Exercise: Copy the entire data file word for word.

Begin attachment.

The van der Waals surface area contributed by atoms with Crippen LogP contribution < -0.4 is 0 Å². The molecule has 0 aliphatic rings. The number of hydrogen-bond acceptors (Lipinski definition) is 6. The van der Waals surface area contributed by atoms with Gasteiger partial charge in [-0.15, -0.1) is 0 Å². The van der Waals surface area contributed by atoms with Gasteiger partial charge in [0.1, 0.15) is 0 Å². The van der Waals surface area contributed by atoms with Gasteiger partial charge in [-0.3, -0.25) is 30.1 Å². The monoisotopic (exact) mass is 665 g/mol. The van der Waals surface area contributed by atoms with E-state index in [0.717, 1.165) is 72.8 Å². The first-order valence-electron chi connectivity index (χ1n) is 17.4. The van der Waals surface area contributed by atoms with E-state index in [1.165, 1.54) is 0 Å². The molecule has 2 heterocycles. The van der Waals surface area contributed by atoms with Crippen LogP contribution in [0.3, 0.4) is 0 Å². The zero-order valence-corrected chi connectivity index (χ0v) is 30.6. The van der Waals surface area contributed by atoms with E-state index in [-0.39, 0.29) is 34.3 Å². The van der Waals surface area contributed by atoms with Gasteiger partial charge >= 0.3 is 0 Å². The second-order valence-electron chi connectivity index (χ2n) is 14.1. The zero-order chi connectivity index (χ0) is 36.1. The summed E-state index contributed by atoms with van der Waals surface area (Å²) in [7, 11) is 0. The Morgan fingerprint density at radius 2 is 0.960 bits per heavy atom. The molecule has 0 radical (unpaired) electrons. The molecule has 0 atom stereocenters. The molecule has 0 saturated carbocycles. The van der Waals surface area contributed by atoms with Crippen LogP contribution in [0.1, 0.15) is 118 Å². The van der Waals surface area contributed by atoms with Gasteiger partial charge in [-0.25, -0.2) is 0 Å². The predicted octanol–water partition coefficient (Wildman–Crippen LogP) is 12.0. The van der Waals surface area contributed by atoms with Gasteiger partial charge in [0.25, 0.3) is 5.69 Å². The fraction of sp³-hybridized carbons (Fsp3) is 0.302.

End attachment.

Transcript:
The van der Waals surface area contributed by atoms with Crippen LogP contribution < -0.4 is 0 Å². The molecule has 0 aliphatic rings. The number of hydrogen-bond acceptors (Lipinski definition) is 6. The van der Waals surface area contributed by atoms with Gasteiger partial charge in [-0.15, -0.1) is 0 Å². The van der Waals surface area contributed by atoms with Gasteiger partial charge in [0.1, 0.15) is 0 Å². The van der Waals surface area contributed by atoms with Gasteiger partial charge in [-0.3, -0.25) is 30.1 Å². The monoisotopic (exact) mass is 665 g/mol. The van der Waals surface area contributed by atoms with E-state index in [0.717, 1.165) is 72.8 Å². The first-order valence-electron chi connectivity index (χ1n) is 17.4. The van der Waals surface area contributed by atoms with E-state index in [1.165, 1.54) is 0 Å². The molecule has 2 heterocycles. The van der Waals surface area contributed by atoms with Crippen LogP contribution in [0.3, 0.4) is 0 Å². The zero-order valence-corrected chi connectivity index (χ0v) is 30.6. The van der Waals surface area contributed by atoms with E-state index in [-0.39, 0.29) is 34.3 Å². The van der Waals surface area contributed by atoms with Gasteiger partial charge >= 0.3 is 0 Å². The second-order valence-electron chi connectivity index (χ2n) is 14.1. The zero-order chi connectivity index (χ0) is 36.1. The summed E-state index contributed by atoms with van der Waals surface area (Å²) in [7, 11) is 0. The Morgan fingerprint density at radius 2 is 0.960 bits per heavy atom. The molecule has 0 radical (unpaired) electrons. The molecule has 0 atom stereocenters. The molecule has 0 saturated carbocycles. The van der Waals surface area contributed by atoms with Crippen LogP contribution in [0.1, 0.15) is 118 Å². The van der Waals surface area contributed by atoms with Gasteiger partial charge in [-0.25, -0.2) is 0 Å². The predicted octanol–water partition coefficient (Wildman–Crippen LogP) is 12.0. The van der Waals surface area contributed by atoms with Gasteiger partial charge in [0.25, 0.3) is 5.69 Å². The fraction of sp³-hybridized carbons (Fsp3) is 0.302.